Carmen Miranda on heat – the girl who always says “yeth”

Harold C. Jenkins (aged 35-40)
Bank manager
Small one scene cameo – a little bit John Cleese<

Mr Richardson (aged 35-45)
The Bailiff
Five line part with a stick-on moustache

Workmen (all in hard hats)
Ensemble or can be played by the principals

(Andy, Harold C Jenkins and Mr Richardson can, if necessary, be played by the same actor)


The interior of the foyer of THE ROXY cinema. The audience should see the box office area and maybe the stairs leading to the circle etc.

There are three exit / entrances. (1) a door (wide enough for a wheelchair) which goes out onto the street (2) a door which says ‘staff only’ which leads into the cinema’s offices and (3) the lift shaft where the elevator doors have either been removed or are hanging from their hinges. The lift shaft should be somewhere near centre stage, the other two doors can be either SL or SR depending on the layout of the theatre.

Two or three levels within the foyer area would be good for the musical numbers. Two stools can be used by the ‘box office’ and Carol needs a desk and a swivel chair.

A trap door or hydraulic lift it can be used to bring the movie characters up from the cellar and back down again. On their first entrance smoke and moving lights can be used to create the illusion of the make believe characters. If a trap or lift is not available, the characters can ‘climb’ out of the shaft but the effect is better if they ‘rise’. In Act 1 Scene 1 there should be a ‘DANGER’ sign or black & yellow tape over the entrance to the lift shaft.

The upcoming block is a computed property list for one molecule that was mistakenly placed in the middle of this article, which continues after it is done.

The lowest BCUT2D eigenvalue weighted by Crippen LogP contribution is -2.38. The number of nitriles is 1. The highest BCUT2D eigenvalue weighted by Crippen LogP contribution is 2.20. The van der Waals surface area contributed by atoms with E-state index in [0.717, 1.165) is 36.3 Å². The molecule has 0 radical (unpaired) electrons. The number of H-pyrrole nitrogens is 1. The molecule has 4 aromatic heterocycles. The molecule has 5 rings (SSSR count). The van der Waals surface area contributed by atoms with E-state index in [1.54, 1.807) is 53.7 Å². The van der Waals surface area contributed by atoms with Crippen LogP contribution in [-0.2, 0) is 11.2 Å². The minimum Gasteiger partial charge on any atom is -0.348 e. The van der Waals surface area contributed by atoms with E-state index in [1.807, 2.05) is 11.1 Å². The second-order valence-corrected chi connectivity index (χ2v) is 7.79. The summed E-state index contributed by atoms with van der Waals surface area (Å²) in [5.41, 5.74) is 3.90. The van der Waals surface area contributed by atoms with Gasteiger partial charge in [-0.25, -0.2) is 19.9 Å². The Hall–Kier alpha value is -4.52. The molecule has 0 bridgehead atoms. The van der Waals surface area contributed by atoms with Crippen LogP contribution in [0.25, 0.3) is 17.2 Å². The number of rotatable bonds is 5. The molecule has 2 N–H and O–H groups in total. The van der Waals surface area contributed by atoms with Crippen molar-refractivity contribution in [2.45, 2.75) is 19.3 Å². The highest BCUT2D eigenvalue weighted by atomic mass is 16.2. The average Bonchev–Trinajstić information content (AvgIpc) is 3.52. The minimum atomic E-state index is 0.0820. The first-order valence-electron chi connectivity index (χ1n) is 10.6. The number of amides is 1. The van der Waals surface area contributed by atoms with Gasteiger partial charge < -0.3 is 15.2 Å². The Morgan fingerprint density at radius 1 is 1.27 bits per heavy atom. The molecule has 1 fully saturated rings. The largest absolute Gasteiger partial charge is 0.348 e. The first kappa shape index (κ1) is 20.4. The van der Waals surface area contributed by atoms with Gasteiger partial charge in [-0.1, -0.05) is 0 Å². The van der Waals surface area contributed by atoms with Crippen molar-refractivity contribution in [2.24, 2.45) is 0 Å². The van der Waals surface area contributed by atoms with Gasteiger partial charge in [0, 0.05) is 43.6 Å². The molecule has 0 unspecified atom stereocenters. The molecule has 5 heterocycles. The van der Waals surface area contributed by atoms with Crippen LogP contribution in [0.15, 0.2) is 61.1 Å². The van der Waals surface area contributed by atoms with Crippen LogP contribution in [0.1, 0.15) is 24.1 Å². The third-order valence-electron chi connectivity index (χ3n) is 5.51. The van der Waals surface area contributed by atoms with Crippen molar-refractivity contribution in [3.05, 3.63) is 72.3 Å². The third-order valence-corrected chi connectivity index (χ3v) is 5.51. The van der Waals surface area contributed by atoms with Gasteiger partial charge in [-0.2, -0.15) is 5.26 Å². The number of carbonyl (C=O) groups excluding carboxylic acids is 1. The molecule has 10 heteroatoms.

THE ROXY should have peeling wallpaper, torn film posters (pre 1957), broken windows, corrugated iron and exposed brickwork. The overall appearance should be of a cinema that has been derelict and unused for twenty years.

There is an option to slightly improve the look of THE ROXY during the interval, as if the renovation work has just begun.


The action takes place in ‘THE ROXY’ a derelict cinema in North London. Act I: Scene 1 End of November 1977 Scene 2: A few days later< Act II: Scene 1 January 1978 Scene 2: A moment in 1942 Scene 3: January 1978


11 Big Time Operator Bev
14 Oh Carol Kevin
16 The Great Pretender Gran
19 The First, The Last, My Everythin Brad and Donna
23 Mack the Knife Frankie
26 Sway Lola
29 Way Down Andy plus Carol
31 When Will I See You Again Carol
34 Why Do Fools Fall In Love Lola and Frankie
36 Come Back My Love Brad
39 Never Can Say Goodbye Kevin
42 Money Bev
45 I Wanna Be Loved By You Donna
47 It’s Only Make Believe Carol and Brad
52 As Time Goes By Frankie
54 My Boyfriend’s Back Carol
56 Knock on Wood Kev and Carol
58 Rockin’ All Over The World Andy


WALK IN: Seventies compilation CD (any upbeat tracks not in the show) PRE-SHOW: Love is the Answer (Van McCoy) (for the ‘radio’ announcement) INTERVAL: Seventies compilation C.D. BOWS: Love is in the Air (John Paul Young) WALK OUT: Summer of ’42 (Biddu Orchestra) SOUND FX: Recorded voice over (page 23)


UK performance rights for all songs can be obtained from PRS 

1. Big Time Operator. The least known of all the songs in the show, it was a UK top 30 hit for Zoot Money in 1966. Bev starts the show with a powerful vocal.

2. Oh Carol. Huge hit in UK and USA for the singer / songwriter Neil Sedaka in 1959. Kev sticks to the original arrangement.

3. The Great Pretender. First top ten hit for US vocal group The Platters in 1955. Gran sings from her wheelchair with a lot of emotion.

4. You’re The First etc. Brad & Donna sing this Barry White disco hit as a duet to Carol.

5. Mack The Knife. Recorded by many, many artists, this should be a swing arrangement in the Bobby Darin style for Frankie to show off his song & dance routine.

6. Sway. Originally a hit in 1954 for Dean Martin. This version should be in a sultry Jazz style for Lola to show off her sexiness.